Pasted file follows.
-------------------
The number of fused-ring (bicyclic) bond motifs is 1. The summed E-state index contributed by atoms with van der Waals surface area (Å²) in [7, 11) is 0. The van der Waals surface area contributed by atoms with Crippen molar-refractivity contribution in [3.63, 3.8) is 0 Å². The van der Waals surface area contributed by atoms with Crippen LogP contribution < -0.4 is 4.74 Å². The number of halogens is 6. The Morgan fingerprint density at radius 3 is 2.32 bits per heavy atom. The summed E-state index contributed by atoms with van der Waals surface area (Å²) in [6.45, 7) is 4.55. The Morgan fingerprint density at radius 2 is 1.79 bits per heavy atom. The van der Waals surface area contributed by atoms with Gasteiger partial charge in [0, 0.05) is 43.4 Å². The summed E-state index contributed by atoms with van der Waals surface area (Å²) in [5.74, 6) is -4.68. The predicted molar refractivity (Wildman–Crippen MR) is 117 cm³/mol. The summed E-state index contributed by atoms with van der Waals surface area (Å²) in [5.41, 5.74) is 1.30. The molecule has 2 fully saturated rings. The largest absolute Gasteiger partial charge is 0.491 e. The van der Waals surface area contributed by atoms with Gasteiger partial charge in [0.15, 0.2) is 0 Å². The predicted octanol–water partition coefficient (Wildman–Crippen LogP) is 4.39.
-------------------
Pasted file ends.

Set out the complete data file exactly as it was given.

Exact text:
The number of fused-ring (bicyclic) bond motifs is 1. The summed E-state index contributed by atoms with van der Waals surface area (Å²) in [7, 11) is 0. The van der Waals surface area contributed by atoms with Crippen molar-refractivity contribution in [3.63, 3.8) is 0 Å². The van der Waals surface area contributed by atoms with Crippen LogP contribution < -0.4 is 4.74 Å². The number of halogens is 6. The Morgan fingerprint density at radius 3 is 2.32 bits per heavy atom. The summed E-state index contributed by atoms with van der Waals surface area (Å²) in [6.45, 7) is 4.55. The Morgan fingerprint density at radius 2 is 1.79 bits per heavy atom. The van der Waals surface area contributed by atoms with Gasteiger partial charge in [0, 0.05) is 43.4 Å². The summed E-state index contributed by atoms with van der Waals surface area (Å²) in [5.74, 6) is -4.68. The predicted molar refractivity (Wildman–Crippen MR) is 117 cm³/mol. The summed E-state index contributed by atoms with van der Waals surface area (Å²) in [5.41, 5.74) is 1.30. The molecule has 2 fully saturated rings. The largest absolute Gasteiger partial charge is 0.491 e. The van der Waals surface area contributed by atoms with Gasteiger partial charge in [0.15, 0.2) is 0 Å². The predicted octanol–water partition coefficient (Wildman–Crippen LogP) is 4.39.